The following information is required in the following order:

Title of paper - bold-faced and centred in upper/lower case;
Abstract of paper
Name(s) of the author(s);
Affiliation(s) of the author(s);
Address(es) of the author(s); and
E-mail address(es) of the author(s);

References should be placed in an alphabetical order at the end of the text, appearing as follows:

Siddiqi, Muhamad Nejatullah. Partnership and Profit-Sharing in Islamic Law. Leicester: The Islamic Foundation, 1985.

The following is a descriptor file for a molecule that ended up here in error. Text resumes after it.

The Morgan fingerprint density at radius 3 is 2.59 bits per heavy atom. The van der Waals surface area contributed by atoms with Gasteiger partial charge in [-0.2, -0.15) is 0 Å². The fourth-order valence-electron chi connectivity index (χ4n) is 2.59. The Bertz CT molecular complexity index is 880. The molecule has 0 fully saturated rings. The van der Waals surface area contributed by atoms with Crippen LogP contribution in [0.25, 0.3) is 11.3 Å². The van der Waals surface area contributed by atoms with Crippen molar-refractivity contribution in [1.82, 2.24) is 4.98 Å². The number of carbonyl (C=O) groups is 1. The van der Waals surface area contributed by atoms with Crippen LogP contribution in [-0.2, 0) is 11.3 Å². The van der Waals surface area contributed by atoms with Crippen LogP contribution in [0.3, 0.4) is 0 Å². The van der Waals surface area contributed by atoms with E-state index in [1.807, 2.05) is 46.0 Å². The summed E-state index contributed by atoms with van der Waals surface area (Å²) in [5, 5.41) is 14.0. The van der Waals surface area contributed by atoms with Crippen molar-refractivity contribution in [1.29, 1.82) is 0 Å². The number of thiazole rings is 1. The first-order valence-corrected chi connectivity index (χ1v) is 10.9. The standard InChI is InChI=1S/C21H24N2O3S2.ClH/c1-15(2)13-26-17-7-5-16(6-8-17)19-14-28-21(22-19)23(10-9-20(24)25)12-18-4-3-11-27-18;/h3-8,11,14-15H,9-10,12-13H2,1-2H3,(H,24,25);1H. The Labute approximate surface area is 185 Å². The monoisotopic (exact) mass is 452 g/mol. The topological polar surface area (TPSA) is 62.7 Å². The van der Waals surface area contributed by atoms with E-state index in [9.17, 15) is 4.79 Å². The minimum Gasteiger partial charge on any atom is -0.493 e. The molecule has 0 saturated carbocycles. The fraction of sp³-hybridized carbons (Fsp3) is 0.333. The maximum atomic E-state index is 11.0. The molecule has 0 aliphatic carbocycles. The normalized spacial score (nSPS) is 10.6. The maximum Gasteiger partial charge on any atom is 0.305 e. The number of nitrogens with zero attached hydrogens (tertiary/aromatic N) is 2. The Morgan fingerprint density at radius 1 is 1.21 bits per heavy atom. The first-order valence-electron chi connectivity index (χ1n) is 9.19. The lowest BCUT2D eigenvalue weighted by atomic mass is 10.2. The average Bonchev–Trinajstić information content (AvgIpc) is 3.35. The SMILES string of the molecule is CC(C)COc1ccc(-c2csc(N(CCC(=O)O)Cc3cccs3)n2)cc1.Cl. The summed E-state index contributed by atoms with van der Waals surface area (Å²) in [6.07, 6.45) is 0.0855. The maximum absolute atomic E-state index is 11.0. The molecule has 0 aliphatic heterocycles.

Hamid, S, Craig, R and Clarke, F. “Religion: A Confounding Cultural Element in the International Harmonization of Accounting.”, Journal of Accounting Finance and Business Studies 29 (1993).

Best Paper Awards: Three best papers, evaluated by a Committee, would be awarded with the Certificates of Appreciation and a memento. One of these three is earmarked for the young scholars.

Posted by zzhu at January 22, 2014 01:05 PM